Laughing to keep from crying over Braves offense

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Laughing to keep from crying over Braves offense

ST. LOUIS — Saturday morning at Busch Stadium, someone asked Braves manager Fredi Gonzalez about a good matchup Sunday against Cardinals left-hander Jaime Garcia, since his team has hit far better against left-handers than against right-handers.

“We haven’t hit anybody. You know who we’ll hit? We’ll hit the guy in the cage who flips the balls to (hitters during batting practice),” Gonzalez joked. “If one of those guys shows up, we’re going to crush that guy.”

Reporters laughed. Gonzalez smiled. The manager was trying to keep things a little light during what has been a brutal stretch for the Braves and particularly their hitters. After losing 5-2 in Friday’s series opener against the Cardinals, the Braves were 5-11 with a .210 batting average and 39 runs in their past 16 games.

They had averaged fewer than 2.5 runs and scored as many as four runs just four times in that 16-game stretch, and then mustered only six hits in a 4-1 loss to the Cardinals on Saturday.

The Braves had a .212 batting average in their past 22 games and have not recorded a double-digits hits game since getting 10 hits in a 5-4 win against Cincinnati on April 25.

“We’ve just got to keep going,” said third baseman Chris Johnson, whose recent resurgence has been one of the few bright spots for the offense lately. “It’s tough obviously. We’re frustrated. We want to put some crooked numbers up there. But can’t force it. Got to stay the course and keep working, and hopefully we can get going.”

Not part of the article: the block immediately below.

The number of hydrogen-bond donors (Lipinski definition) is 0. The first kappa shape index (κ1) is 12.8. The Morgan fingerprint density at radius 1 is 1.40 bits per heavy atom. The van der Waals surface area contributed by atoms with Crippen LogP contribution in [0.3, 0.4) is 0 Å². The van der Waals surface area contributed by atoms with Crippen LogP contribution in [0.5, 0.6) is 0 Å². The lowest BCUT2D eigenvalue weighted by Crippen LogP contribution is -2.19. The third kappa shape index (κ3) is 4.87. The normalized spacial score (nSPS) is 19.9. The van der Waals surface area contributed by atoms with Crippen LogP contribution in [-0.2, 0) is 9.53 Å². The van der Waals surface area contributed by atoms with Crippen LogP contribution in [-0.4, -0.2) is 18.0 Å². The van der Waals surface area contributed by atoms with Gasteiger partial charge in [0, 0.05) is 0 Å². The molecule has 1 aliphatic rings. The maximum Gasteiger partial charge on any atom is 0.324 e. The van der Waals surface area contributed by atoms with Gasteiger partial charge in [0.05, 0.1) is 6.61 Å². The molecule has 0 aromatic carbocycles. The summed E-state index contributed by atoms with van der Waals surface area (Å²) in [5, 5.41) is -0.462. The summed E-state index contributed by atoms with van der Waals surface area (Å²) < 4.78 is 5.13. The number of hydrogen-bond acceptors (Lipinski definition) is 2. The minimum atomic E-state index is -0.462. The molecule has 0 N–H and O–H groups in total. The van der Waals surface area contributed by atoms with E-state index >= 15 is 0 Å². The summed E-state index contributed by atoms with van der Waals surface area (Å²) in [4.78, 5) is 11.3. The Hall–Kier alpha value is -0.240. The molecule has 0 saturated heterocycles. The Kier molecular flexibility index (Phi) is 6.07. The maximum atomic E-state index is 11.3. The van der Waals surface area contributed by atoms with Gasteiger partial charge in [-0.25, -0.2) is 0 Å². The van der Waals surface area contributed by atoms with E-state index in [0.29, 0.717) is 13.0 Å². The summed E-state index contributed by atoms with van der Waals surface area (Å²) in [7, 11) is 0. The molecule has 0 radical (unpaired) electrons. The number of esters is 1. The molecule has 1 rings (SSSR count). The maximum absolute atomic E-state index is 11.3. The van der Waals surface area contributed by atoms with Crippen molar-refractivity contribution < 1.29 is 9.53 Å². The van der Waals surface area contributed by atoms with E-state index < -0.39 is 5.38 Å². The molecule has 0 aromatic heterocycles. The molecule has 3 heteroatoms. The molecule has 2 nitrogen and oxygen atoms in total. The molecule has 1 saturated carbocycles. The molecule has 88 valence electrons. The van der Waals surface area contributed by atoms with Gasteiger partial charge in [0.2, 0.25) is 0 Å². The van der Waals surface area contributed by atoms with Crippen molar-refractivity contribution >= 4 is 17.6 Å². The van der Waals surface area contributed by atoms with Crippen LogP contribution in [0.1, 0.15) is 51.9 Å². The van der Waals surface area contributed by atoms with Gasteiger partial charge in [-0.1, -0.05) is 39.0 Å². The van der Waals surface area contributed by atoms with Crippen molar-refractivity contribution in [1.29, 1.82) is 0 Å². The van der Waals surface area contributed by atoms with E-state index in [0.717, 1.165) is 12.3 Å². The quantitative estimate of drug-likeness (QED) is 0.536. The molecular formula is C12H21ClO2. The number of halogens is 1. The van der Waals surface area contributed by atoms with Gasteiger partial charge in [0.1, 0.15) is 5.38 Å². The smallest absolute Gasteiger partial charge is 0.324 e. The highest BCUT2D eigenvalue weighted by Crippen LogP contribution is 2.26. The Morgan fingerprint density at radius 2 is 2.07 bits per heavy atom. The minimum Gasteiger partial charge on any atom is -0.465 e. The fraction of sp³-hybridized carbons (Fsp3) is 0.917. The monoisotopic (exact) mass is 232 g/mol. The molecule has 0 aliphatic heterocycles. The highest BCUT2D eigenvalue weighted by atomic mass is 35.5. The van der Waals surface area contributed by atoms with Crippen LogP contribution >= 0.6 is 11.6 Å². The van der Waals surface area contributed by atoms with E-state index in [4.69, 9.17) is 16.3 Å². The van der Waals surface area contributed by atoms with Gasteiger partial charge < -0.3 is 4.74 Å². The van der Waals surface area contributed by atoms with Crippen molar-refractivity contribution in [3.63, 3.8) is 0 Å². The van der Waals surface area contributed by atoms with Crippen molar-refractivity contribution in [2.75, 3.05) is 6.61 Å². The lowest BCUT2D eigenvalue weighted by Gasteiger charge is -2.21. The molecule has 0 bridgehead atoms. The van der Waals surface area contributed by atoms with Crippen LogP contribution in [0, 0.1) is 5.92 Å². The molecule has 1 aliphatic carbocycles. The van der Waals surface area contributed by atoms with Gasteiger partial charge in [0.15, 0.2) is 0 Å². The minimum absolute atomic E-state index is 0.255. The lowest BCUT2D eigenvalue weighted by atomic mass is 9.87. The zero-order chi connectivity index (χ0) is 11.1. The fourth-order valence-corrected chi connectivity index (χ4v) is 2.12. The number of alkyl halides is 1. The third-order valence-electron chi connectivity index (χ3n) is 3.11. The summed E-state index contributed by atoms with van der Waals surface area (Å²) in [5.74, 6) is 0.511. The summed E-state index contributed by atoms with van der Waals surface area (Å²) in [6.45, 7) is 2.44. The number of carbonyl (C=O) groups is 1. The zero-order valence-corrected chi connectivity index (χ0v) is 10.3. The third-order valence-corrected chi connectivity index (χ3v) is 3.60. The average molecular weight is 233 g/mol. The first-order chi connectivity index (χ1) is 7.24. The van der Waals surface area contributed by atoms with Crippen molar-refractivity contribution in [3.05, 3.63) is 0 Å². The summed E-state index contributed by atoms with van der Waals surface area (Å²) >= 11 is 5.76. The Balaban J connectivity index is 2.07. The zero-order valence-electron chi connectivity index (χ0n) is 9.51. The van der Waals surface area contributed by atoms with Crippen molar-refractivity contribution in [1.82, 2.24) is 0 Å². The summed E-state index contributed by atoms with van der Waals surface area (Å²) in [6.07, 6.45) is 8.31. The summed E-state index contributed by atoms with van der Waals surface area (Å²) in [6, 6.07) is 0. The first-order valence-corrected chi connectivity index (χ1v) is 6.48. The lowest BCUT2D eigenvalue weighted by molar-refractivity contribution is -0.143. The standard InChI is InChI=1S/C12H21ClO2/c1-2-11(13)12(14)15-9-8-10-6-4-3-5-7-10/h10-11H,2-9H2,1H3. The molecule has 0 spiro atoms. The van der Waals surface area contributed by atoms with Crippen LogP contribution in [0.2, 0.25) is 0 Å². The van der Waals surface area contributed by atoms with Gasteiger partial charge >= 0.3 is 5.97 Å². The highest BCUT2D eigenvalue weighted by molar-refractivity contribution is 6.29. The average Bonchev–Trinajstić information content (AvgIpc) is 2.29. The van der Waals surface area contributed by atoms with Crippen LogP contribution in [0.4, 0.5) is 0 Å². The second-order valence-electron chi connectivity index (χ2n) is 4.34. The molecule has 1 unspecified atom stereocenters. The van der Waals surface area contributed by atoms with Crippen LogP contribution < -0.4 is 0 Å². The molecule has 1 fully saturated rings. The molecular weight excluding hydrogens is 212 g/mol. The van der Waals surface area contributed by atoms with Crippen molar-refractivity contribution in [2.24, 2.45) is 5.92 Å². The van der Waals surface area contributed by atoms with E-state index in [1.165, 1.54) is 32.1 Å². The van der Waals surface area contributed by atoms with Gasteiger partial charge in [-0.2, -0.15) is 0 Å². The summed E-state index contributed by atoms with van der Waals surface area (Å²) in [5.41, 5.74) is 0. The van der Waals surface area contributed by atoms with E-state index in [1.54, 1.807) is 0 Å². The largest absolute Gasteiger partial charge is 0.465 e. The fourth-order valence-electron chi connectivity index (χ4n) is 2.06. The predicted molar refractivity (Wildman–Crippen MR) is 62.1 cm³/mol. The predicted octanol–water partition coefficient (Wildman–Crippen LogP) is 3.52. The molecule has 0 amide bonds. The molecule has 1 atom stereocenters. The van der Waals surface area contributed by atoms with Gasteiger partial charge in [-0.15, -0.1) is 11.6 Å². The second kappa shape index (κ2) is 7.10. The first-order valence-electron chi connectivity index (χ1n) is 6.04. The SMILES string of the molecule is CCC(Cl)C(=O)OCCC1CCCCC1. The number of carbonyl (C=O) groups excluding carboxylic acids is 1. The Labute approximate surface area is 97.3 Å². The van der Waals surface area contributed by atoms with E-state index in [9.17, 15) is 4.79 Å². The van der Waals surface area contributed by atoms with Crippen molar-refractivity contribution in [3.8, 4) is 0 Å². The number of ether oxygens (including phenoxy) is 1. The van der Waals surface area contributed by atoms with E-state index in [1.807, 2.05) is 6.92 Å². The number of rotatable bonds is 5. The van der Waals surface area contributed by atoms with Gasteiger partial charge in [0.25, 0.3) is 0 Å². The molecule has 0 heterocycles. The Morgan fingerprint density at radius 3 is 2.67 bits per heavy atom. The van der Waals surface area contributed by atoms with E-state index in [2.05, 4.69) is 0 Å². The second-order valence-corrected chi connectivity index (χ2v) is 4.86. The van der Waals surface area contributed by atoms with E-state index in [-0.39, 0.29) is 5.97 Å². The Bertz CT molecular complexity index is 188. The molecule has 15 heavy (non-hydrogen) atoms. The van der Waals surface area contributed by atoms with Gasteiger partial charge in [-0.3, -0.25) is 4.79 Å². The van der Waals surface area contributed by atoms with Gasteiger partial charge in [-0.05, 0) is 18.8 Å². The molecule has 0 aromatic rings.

Braves hitting coach Greg Walker has been frustrated by hitters’ pitch selection and impatience, and says he’s never seen a team swing at more bad pitches. Walker says they must, can and will improve.

Gonzalez said it was important that he remain optimistic and supportive of his players and coaches, and that his message was to try to relax. He doesn’t want criticism or negativity swirling around the team from outside the organization to affect them.

“I feel this team can hit anybody at any given time,” Gonzalez said. “And like I said last night in the postgame comments, they’re a talented bunch of guys. We just haven’t gotten going. It may be today. You never know.

“You look at matchups, you look at the guy pitching and you may think, we’ve got no chance today. And that’s the night you score 11. And then you might be chomping on the bit thinking we’re going to crush whoever, because the matchup is favorable, and the next thing you know that guy is in the eighth with a one-hitter. That’s the game of baseball.”

The Braves face Jaime Garcia on Sunday, in the veteran lefty’s first major league start since shoulder surgery 12 months ago.

Before Saturday, the Braves were 29th in the majors in runs. In the National League they ranked 13th in batting average (.231) and 14th in on-base percentage (.290). But against left-handers they had a .273 average (fourth in the NL), and their .342 on-base percentage vs. lefties was second-best in the league behind the Rockies (.350).

Unfortunately for the Braves, they had only 264 at-bats against lefties before Saturday, compared to 1,076 against righties. Against righties, they’d batted .221 with a .277 OBP that was the league’s second-lowest before Saturday.

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